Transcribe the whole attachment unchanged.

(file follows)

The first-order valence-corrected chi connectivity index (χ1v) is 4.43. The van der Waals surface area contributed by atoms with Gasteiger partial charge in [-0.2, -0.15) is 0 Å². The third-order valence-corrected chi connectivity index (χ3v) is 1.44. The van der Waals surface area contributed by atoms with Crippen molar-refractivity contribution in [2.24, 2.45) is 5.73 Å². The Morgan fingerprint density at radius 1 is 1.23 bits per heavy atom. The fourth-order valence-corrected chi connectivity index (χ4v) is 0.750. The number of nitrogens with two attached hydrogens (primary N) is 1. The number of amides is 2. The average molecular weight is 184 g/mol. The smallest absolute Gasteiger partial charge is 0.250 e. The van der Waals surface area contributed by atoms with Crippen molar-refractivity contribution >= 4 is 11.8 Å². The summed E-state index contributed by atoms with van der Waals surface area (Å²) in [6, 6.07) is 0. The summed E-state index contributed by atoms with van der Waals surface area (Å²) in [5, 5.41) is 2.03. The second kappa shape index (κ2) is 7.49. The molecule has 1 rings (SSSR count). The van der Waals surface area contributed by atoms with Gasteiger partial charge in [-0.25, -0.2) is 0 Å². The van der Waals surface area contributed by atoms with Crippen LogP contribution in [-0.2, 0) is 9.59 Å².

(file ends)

The first-order valence-corrected chi connectivity index (χ1v) is 4.43. The van der Waals surface area contributed by atoms with Gasteiger partial charge in [-0.2, -0.15) is 0 Å². The third-order valence-corrected chi connectivity index (χ3v) is 1.44. The van der Waals surface area contributed by atoms with Crippen molar-refractivity contribution in [2.24, 2.45) is 5.73 Å². The Morgan fingerprint density at radius 1 is 1.23 bits per heavy atom. The fourth-order valence-corrected chi connectivity index (χ4v) is 0.750. The number of nitrogens with two attached hydrogens (primary N) is 1. The number of amides is 2. The average molecular weight is 184 g/mol. The smallest absolute Gasteiger partial charge is 0.250 e. The van der Waals surface area contributed by atoms with Crippen molar-refractivity contribution >= 4 is 11.8 Å². The summed E-state index contributed by atoms with van der Waals surface area (Å²) in [6, 6.07) is 0. The summed E-state index contributed by atoms with van der Waals surface area (Å²) in [5, 5.41) is 2.03. The second kappa shape index (κ2) is 7.49. The molecule has 1 rings (SSSR count). The van der Waals surface area contributed by atoms with Gasteiger partial charge in [-0.25, -0.2) is 0 Å². The van der Waals surface area contributed by atoms with Crippen LogP contribution in [-0.2, 0) is 9.59 Å².